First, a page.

If Nobody Speaks Of Remarkable Things - Jon McGregor - Keeping Up With The Penguins

If Nobody Speaks Of Remarkable Things is one of the most – sorry in advance – remarkable novels that take place in a single day. It’s a true slice of life, examining the lives of residents on a quiet street in suburban England. There’s the single father with scars on his hands, the hungover youths back from a night of partying, the man caught in the grip of unrequited love… all of them have hopes, fears, desires, and demons that McGregor brings into focus in turn. They’re brought together by a single event, one that shatters the tranquility of their street and upends their ordinary everyday troubles.

Party Going by Henry Green

Party Going - Henry Green - Book Laid on Wooden Table - Keeping Up With The Penguins

I think we all know by now that if you take a handful of privileged, beautiful people and put them in a confined space, you’re going to get some good drama. It’s a formula that’s worked for reality TV for years, and before that, Henry Green used it as the premise for one of his novels that takes place in a single day, Party Going. Max, Amabel, Angela, Julia, Evelyn, and Claire all gather at a train station en route to a house party in France. They find that all the trains are delayed due to severe fog, so they take rooms in the adjacent railway hotel (rather than linger on the platform with the unwashed masses). That’s about all of the action, really; the rest of the story plays out in their relationships and gossiping, and Green tells different versions of it simultaneously. Read my full review of Party Going here.

New Boy by Tracy Chevalier

New Boy - Tracy Chevalier - Keeping Up With The Penguins

I love a good literary adaptation, and New Boy is a brilliant one from the Hogarth Press series (not to mention it’s one of the most interesting novels that takes place in a single day). Tracy Chevalier takes the harrowing story of Shakespeare’s Othello and places it in the most terrifying setting you can imagine: a child’s playground. Osei Kokote is the new kid at school (again), and he knows he needs to find an ally quickly. Enter Dee, the popular girl with a golden shine. But the other kids aren’t happy about the new budding friendship, and a powerful drama about racism, bullying, and betrayal begins.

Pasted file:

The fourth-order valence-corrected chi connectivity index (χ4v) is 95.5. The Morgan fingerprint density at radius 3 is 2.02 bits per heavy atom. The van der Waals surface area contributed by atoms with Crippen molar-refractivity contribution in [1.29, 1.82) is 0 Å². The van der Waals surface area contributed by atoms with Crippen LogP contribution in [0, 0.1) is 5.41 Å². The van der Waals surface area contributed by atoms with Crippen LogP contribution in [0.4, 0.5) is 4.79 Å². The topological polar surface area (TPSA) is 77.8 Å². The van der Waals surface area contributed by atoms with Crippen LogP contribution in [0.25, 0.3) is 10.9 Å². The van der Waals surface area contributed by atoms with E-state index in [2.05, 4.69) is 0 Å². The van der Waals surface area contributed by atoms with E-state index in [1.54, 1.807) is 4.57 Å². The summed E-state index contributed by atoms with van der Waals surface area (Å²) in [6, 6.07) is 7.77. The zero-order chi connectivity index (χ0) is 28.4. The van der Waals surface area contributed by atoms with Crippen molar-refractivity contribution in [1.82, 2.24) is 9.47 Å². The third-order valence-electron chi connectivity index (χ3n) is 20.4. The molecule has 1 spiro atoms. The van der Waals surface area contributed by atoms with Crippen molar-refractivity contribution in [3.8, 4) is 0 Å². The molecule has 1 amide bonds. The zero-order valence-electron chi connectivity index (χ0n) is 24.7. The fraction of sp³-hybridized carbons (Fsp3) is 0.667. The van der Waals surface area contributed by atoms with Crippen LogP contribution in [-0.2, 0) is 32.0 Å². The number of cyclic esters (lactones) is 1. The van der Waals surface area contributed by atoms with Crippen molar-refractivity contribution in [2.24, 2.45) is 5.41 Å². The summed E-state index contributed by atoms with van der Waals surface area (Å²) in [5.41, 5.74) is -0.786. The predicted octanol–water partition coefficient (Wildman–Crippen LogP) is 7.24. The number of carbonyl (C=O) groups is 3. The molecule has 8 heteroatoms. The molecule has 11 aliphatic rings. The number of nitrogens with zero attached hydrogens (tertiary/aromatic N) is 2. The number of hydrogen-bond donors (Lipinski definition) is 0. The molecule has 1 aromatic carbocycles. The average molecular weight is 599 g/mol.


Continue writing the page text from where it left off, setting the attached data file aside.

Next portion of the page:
Like Mother by Cassandra Austin

Like Mother - Cassandra Austin - Keeping Up With The Penguins

Is it possible to be too tired to remember where you put your infant daughter down to sleep? If the stories I hear of new parenthood are true, abso-freakin’-lootly. That’s the disturbing premise of Like Mother, a domestic noir novel set in small-town Australia in 1969. Over the course of a single day in the life of sleep-deprived Louise, it interrogates the role of women in the world and in the home, and how far the apple really falls from the tree. This book made me so impatient, I just wanted to shake it and scream “what is happening?!”, right up until the final chapter. Read my full review of Like Mother here.

Middlemarch – George Eliot

Curse the TBR jar! When I set up my low-tech book selection system for what I’m going to read this year, Middlemarch was the one book I really dreaded picking. After I facepalmed a few times, though, I had a thought: hey, at least I’m getting it out of the way early!

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Middlemarch (subtitle: A Study of Provincial Life) is widely regarded as one of the Great Novels of English Literature. It was first published in eight volumes over the course of 1871 and 1872. Virginia Woolf described it, in 1919, as “the magnificent book that, with all its imperfections, is one of the few English novels written for grown-up people,” but she was one of the very few people actually reading it at the time. It didn’t really make an impact on the literati until a book by F.R. Leavis in 1948, The Great Tradition, “rediscovered” it.